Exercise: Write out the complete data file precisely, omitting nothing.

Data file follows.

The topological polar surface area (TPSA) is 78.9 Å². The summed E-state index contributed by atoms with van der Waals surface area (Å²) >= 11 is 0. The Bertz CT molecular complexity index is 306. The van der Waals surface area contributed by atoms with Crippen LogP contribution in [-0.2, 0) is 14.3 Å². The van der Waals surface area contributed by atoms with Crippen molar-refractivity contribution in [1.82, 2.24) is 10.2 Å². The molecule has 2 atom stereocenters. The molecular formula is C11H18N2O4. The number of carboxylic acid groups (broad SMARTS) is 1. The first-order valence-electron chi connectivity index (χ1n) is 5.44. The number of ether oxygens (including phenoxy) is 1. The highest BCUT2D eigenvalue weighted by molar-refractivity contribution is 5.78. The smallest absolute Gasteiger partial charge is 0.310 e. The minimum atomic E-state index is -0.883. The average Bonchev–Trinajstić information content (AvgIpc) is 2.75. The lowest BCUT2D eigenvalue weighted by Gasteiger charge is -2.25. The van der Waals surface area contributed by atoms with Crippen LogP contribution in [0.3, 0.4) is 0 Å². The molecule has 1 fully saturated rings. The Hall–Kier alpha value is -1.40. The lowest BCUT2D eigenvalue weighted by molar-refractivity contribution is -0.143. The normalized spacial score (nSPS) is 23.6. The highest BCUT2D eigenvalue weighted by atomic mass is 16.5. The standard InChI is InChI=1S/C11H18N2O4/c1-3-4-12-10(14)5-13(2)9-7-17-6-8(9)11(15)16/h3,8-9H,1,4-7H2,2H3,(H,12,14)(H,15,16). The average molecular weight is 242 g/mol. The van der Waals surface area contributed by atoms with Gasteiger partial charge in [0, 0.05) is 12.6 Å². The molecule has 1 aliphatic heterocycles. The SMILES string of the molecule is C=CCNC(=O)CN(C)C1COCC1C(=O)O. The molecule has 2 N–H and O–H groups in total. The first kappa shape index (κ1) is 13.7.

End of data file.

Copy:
The topological polar surface area (TPSA) is 78.9 Å². The summed E-state index contributed by atoms with van der Waals surface area (Å²) >= 11 is 0. The Bertz CT molecular complexity index is 306. The van der Waals surface area contributed by atoms with Crippen LogP contribution in [-0.2, 0) is 14.3 Å². The van der Waals surface area contributed by atoms with Crippen molar-refractivity contribution in [1.82, 2.24) is 10.2 Å². The molecule has 2 atom stereocenters. The molecular formula is C11H18N2O4. The number of carboxylic acid groups (broad SMARTS) is 1. The first-order valence-electron chi connectivity index (χ1n) is 5.44. The number of ether oxygens (including phenoxy) is 1. The highest BCUT2D eigenvalue weighted by molar-refractivity contribution is 5.78. The smallest absolute Gasteiger partial charge is 0.310 e. The minimum atomic E-state index is -0.883. The average Bonchev–Trinajstić information content (AvgIpc) is 2.75. The lowest BCUT2D eigenvalue weighted by Gasteiger charge is -2.25. The van der Waals surface area contributed by atoms with Crippen LogP contribution in [0.3, 0.4) is 0 Å². The molecule has 1 fully saturated rings. The Hall–Kier alpha value is -1.40. The lowest BCUT2D eigenvalue weighted by molar-refractivity contribution is -0.143. The normalized spacial score (nSPS) is 23.6. The highest BCUT2D eigenvalue weighted by atomic mass is 16.5. The standard InChI is InChI=1S/C11H18N2O4/c1-3-4-12-10(14)5-13(2)9-7-17-6-8(9)11(15)16/h3,8-9H,1,4-7H2,2H3,(H,12,14)(H,15,16). The average molecular weight is 242 g/mol. The van der Waals surface area contributed by atoms with Gasteiger partial charge in [0, 0.05) is 12.6 Å². The molecule has 1 aliphatic heterocycles. The SMILES string of the molecule is C=CCNC(=O)CN(C)C1COCC1C(=O)O. The molecule has 2 N–H and O–H groups in total. The first kappa shape index (κ1) is 13.7.